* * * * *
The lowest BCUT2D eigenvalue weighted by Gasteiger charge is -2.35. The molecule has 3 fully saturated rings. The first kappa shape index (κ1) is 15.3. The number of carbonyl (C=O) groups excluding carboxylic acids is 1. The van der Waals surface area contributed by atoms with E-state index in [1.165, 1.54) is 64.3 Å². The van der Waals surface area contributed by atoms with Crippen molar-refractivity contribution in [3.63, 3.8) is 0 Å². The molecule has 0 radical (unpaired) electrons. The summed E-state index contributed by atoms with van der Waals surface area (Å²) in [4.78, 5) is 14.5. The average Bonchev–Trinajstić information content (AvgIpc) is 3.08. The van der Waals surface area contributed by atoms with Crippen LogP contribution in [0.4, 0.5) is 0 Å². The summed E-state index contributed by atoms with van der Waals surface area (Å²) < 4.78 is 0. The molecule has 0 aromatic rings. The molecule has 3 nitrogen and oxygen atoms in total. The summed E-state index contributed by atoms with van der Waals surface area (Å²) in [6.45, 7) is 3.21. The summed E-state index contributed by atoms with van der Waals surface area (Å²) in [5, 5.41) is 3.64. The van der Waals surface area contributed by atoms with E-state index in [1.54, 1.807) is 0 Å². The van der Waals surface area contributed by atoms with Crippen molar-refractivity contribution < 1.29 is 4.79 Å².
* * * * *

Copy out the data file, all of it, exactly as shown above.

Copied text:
The lowest BCUT2D eigenvalue weighted by Gasteiger charge is -2.35. The molecule has 3 fully saturated rings. The first kappa shape index (κ1) is 15.3. The number of carbonyl (C=O) groups excluding carboxylic acids is 1. The van der Waals surface area contributed by atoms with E-state index in [1.165, 1.54) is 64.3 Å². The van der Waals surface area contributed by atoms with Crippen molar-refractivity contribution in [3.63, 3.8) is 0 Å². The molecule has 0 radical (unpaired) electrons. The summed E-state index contributed by atoms with van der Waals surface area (Å²) in [4.78, 5) is 14.5. The average Bonchev–Trinajstić information content (AvgIpc) is 3.08. The van der Waals surface area contributed by atoms with Crippen LogP contribution in [0.4, 0.5) is 0 Å². The summed E-state index contributed by atoms with van der Waals surface area (Å²) < 4.78 is 0. The molecule has 0 aromatic rings. The molecule has 3 nitrogen and oxygen atoms in total. The summed E-state index contributed by atoms with van der Waals surface area (Å²) in [6.45, 7) is 3.21. The summed E-state index contributed by atoms with van der Waals surface area (Å²) in [5, 5.41) is 3.64. The van der Waals surface area contributed by atoms with E-state index in [1.54, 1.807) is 0 Å². The van der Waals surface area contributed by atoms with Crippen molar-refractivity contribution < 1.29 is 4.79 Å².